As a result, the DMV reports that affected owners will not receive their renewals until next week.

This is far from the smoothest way to go about doing business, but it does appear that state officials are prepared to handle the potential crisis without the chaos some Californians have feared.

You likely are thinking that all sounds good but “what happens if I get pulled over with expired tags?” Again, the DMV assures that it is all good. This reassurance is found on the agency’s website:
 
“Law enforcement is aware and will not cite vehicles until the first day of the second month after the vehicle registration expires. For example: A vehicle with a registration expiration date of July 10th would not be cited for delinquent registration prior to Sept. 1, 2011.”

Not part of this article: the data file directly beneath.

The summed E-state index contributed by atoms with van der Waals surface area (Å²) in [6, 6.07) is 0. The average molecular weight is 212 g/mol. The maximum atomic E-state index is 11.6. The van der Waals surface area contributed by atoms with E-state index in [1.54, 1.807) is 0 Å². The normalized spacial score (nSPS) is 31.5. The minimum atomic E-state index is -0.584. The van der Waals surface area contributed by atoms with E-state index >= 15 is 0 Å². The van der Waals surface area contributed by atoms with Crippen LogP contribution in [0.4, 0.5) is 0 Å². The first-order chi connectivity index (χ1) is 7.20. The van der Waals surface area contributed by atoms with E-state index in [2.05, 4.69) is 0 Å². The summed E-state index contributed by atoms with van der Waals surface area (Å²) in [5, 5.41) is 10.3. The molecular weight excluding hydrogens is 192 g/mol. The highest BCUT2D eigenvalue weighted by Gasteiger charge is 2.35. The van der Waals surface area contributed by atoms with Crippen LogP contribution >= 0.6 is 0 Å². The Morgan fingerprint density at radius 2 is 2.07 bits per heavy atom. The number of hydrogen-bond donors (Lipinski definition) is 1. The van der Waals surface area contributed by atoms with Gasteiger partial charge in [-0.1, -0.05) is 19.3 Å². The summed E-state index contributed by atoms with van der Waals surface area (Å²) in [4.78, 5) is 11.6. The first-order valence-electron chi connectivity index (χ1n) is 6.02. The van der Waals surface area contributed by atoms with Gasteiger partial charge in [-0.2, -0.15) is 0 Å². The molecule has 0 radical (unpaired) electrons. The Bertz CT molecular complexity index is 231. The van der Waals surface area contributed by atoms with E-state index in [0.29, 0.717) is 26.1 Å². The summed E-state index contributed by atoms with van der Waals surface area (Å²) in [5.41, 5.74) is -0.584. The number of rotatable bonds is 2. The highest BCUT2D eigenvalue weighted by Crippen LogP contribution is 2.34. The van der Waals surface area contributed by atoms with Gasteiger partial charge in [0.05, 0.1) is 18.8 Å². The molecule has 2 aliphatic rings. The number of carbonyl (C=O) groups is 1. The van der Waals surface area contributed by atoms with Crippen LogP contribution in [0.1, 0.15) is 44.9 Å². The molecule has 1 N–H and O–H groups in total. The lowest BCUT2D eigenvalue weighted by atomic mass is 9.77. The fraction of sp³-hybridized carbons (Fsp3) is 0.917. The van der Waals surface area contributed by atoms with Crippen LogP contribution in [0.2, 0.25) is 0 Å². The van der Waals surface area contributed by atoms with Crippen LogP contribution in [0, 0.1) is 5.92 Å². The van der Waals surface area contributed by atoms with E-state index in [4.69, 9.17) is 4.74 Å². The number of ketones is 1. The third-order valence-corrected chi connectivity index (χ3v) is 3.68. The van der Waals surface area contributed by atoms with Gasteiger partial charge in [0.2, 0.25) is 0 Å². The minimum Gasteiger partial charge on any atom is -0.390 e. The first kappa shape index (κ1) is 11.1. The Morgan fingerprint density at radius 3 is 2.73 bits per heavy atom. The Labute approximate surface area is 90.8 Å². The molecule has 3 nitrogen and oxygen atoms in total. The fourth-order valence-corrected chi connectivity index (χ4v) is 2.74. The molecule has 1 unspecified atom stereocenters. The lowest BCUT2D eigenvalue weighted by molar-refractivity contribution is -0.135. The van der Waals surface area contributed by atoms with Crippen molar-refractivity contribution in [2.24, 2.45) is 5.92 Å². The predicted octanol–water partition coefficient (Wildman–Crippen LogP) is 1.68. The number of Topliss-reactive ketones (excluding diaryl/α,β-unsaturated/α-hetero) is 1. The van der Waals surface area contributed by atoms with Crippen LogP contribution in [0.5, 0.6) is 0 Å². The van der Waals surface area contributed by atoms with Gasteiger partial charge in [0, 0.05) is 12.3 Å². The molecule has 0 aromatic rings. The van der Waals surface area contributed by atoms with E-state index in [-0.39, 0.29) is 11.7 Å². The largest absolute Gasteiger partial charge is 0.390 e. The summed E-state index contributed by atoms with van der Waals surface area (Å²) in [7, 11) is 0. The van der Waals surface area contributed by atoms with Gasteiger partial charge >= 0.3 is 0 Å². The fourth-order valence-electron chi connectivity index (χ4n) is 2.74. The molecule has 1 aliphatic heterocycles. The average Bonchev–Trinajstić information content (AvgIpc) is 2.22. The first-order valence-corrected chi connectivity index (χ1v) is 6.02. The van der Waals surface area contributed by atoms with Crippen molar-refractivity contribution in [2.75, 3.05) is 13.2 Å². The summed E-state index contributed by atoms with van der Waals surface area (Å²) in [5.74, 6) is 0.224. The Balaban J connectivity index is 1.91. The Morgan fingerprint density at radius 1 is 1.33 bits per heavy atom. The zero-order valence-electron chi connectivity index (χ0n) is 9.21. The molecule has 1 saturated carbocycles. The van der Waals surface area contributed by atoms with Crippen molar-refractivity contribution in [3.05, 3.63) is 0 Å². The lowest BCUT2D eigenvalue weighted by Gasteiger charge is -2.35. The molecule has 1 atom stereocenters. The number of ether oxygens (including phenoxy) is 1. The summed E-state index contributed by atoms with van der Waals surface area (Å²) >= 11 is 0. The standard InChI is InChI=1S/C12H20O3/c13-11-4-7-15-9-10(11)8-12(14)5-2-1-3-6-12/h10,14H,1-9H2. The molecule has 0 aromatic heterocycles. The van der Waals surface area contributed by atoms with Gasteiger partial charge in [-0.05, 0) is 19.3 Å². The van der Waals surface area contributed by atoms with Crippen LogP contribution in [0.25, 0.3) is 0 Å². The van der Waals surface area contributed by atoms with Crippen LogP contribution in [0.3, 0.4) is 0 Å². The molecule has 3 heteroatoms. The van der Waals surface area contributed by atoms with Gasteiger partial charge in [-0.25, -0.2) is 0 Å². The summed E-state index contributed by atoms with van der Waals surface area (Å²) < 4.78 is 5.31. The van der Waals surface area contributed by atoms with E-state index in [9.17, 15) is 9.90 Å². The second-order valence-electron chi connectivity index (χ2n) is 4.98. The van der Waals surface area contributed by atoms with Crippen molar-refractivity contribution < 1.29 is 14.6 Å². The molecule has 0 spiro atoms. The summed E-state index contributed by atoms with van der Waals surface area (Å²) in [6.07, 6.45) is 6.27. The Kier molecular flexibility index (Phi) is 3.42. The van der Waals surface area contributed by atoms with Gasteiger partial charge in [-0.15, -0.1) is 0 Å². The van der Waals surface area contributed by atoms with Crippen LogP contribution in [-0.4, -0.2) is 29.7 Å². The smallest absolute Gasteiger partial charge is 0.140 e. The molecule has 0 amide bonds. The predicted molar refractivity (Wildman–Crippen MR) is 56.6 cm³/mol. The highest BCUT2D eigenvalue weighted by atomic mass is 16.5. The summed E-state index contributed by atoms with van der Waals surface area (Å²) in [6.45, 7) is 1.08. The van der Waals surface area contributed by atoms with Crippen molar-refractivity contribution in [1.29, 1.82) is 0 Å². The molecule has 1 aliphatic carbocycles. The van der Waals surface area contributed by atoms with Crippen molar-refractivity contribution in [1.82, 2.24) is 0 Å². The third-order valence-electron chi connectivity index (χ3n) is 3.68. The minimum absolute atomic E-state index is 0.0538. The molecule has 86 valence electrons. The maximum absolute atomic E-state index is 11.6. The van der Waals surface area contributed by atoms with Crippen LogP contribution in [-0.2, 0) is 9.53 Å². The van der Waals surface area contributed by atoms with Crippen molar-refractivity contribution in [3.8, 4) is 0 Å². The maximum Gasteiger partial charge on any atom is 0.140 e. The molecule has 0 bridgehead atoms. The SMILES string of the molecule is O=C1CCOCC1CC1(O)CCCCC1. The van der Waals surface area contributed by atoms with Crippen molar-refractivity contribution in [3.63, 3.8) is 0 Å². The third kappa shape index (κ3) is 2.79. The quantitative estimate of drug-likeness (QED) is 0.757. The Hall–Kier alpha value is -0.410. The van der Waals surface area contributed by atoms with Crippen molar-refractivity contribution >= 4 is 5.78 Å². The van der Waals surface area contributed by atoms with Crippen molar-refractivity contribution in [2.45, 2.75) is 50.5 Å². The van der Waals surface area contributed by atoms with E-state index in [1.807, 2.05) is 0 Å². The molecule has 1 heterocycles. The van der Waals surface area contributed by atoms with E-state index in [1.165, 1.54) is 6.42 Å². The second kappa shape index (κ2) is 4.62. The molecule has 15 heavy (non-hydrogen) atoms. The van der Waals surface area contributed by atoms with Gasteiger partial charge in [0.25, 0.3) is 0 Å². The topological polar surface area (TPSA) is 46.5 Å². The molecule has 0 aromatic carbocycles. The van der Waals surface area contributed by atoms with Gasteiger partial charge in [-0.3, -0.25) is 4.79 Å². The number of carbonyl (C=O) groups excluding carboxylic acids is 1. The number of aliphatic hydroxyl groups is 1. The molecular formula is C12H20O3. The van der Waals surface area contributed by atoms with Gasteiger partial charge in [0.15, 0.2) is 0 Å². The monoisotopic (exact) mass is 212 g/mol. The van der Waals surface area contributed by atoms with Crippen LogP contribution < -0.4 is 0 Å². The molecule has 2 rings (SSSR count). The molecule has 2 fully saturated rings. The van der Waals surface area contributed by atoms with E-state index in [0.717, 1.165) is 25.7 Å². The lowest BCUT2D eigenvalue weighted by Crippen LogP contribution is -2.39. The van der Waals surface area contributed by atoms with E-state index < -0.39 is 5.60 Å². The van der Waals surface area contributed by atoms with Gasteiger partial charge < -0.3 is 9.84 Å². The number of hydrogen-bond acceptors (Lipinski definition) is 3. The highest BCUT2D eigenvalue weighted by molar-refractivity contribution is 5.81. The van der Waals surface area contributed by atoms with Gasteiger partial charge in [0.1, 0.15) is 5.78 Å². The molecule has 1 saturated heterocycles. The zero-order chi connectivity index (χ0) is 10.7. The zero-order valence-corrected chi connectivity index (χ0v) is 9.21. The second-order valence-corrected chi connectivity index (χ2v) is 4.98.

Californians still concerned about tickets, or who want to simplify the renewal process, can go to the DMV website and pay online starting July 1. Be sure to print a receipt and keep it handy for any law enforcement officers who may have missed the state’s notice about the delay.

Wednesday, June 22, 2011

HOS? Where’s the respect?

The debate continues on hours of service, a rule that is back on the table again. Imagine that. They keep tweaking and tweaking, for what? They aren’t going to make everybody happy and make compliance rules to fit everyone and every operation.

You know the feds didn’t come up with this out of the blue. This time it’s because of a lawsuit by the safety campers trying to get the rules changed. Maybe we should call them safety-happy campers. Then a court sent it back to the feds because of “procedural” issues with the way they came up with the current rules. All this just proves what we all know: Some people won’t give up on a bad idea.